Post by 12540dumont on Aug 13, 2017 14:55:54 GMT -5
Templeton, you could just put them in one bed and let them higgledy piggledy cross and see what you get. Lord knows I have lately seen some really crazy looking kales on the farm...green, red, red veined, ruffled...I don't know what those bees are doing out there. I try to give them some privacy. Somethings are better not to know. It takes all the mystery out! Wild radish is rampant in my fields, but even Joseph's turnips have not run wild here. And if any would do so, they would everyone of the 100 seeds I started came up! I would love a Miss Poona Tsai Tai. This year my darn Asian greens bolted before I could even eat one. www.kitazawaseed.com/seeds_pak_choi.html I got several of the yellows and purples to mix up in a stir fry. They either hate being transplanted...or they didn't like that we had 105 degrees in May! (or maybe both). Love to see what you get.
Holly, they have been transplanted there - there is nowhere else for them to go. We were pretty rough with them. so hopefully they survive. Already a little bit of variety in them - tho that might have come from the mispoona - I note that this year they are selling a selection of mispoona, suggesting it might have had a bit of variety initially. T
They either hate being transplanted...or they didn't like that we had 105 degrees in May! (or maybe both).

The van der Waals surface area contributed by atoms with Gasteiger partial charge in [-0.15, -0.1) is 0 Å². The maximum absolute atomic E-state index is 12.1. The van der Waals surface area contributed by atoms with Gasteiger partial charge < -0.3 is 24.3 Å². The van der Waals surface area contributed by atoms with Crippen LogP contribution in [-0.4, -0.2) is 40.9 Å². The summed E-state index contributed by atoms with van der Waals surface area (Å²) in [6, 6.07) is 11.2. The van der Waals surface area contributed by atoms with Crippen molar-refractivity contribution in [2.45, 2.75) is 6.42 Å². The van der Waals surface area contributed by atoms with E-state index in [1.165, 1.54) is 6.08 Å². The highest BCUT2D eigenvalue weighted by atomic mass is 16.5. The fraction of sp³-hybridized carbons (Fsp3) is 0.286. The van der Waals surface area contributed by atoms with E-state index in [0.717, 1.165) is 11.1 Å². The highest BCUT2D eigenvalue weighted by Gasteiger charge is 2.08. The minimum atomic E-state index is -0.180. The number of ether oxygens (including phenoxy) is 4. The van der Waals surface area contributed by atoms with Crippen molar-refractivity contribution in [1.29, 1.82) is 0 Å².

I think both.
I have given up transplanting these and still have problems when the heat turns up in Philadelphia - we seem to get a quick sear every year in mid Spring and there they go again! It is possible that some of the hybrids are more resistant to bolting but I keep trying to find an OP line that will hang in there.
This year I a bunch of gilfeather turnips overwinter and begin making seed. I cut them for greens and to prevent them from self-seeding sometime in June, and I think perhaps they missed a crucial seed-making window and have now just grown another beautiful crop of leaves. Perhaps this is one way of making brassicas perennial (or at least last another year)? Cutting off their seed-making equipment at the right point in the season?
Growing in a coastal zone 7a in the Northern Hemisphere. Hot humid summers and cold snowy winters. Plenty of rain. Sandy loam topsoil over clay subsoil, whatever the glacier left behind when it made Long Island.